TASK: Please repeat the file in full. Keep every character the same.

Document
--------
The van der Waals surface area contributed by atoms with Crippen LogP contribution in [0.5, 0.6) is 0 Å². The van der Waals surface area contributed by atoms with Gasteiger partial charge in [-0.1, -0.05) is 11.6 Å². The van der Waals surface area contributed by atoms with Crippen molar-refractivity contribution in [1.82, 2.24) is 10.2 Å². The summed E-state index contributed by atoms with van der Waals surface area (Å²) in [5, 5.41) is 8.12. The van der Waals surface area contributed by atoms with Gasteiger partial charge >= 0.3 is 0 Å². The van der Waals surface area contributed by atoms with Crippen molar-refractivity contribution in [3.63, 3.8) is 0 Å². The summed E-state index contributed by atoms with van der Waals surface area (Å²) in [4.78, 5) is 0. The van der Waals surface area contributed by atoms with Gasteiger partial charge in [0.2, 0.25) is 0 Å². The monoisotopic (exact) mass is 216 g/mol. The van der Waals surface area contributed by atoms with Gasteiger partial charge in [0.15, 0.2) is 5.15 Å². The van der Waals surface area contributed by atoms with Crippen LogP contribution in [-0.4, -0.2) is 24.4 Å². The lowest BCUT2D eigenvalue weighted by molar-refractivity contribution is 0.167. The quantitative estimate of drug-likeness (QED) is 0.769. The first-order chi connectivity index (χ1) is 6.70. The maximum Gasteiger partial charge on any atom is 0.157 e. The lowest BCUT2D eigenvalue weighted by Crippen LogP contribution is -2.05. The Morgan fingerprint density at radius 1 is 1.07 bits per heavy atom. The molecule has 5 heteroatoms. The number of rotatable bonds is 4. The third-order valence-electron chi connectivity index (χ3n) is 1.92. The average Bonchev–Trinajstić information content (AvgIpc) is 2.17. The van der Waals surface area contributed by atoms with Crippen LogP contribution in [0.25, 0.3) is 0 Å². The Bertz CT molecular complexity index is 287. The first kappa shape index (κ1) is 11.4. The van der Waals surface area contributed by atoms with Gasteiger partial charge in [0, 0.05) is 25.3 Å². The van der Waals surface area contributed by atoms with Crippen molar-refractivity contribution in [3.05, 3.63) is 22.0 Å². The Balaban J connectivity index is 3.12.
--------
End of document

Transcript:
The van der Waals surface area contributed by atoms with Crippen LogP contribution in [0.5, 0.6) is 0 Å². The van der Waals surface area contributed by atoms with Gasteiger partial charge in [-0.1, -0.05) is 11.6 Å². The van der Waals surface area contributed by atoms with Crippen molar-refractivity contribution in [1.82, 2.24) is 10.2 Å². The summed E-state index contributed by atoms with van der Waals surface area (Å²) in [5, 5.41) is 8.12. The van der Waals surface area contributed by atoms with Gasteiger partial charge >= 0.3 is 0 Å². The van der Waals surface area contributed by atoms with Crippen molar-refractivity contribution in [3.63, 3.8) is 0 Å². The summed E-state index contributed by atoms with van der Waals surface area (Å²) in [4.78, 5) is 0. The van der Waals surface area contributed by atoms with Gasteiger partial charge in [0.2, 0.25) is 0 Å². The monoisotopic (exact) mass is 216 g/mol. The van der Waals surface area contributed by atoms with Gasteiger partial charge in [0.15, 0.2) is 5.15 Å². The van der Waals surface area contributed by atoms with Crippen LogP contribution in [-0.4, -0.2) is 24.4 Å². The lowest BCUT2D eigenvalue weighted by molar-refractivity contribution is 0.167. The quantitative estimate of drug-likeness (QED) is 0.769. The first-order chi connectivity index (χ1) is 6.70. The maximum Gasteiger partial charge on any atom is 0.157 e. The lowest BCUT2D eigenvalue weighted by Crippen LogP contribution is -2.05. The Morgan fingerprint density at radius 1 is 1.07 bits per heavy atom. The molecule has 5 heteroatoms. The number of rotatable bonds is 4. The third-order valence-electron chi connectivity index (χ3n) is 1.92. The average Bonchev–Trinajstić information content (AvgIpc) is 2.17. The van der Waals surface area contributed by atoms with Crippen LogP contribution in [0.25, 0.3) is 0 Å². The Bertz CT molecular complexity index is 287. The first kappa shape index (κ1) is 11.4. The van der Waals surface area contributed by atoms with Gasteiger partial charge in [0, 0.05) is 25.3 Å². The van der Waals surface area contributed by atoms with Crippen molar-refractivity contribution in [3.05, 3.63) is 22.0 Å². The Balaban J connectivity index is 3.12.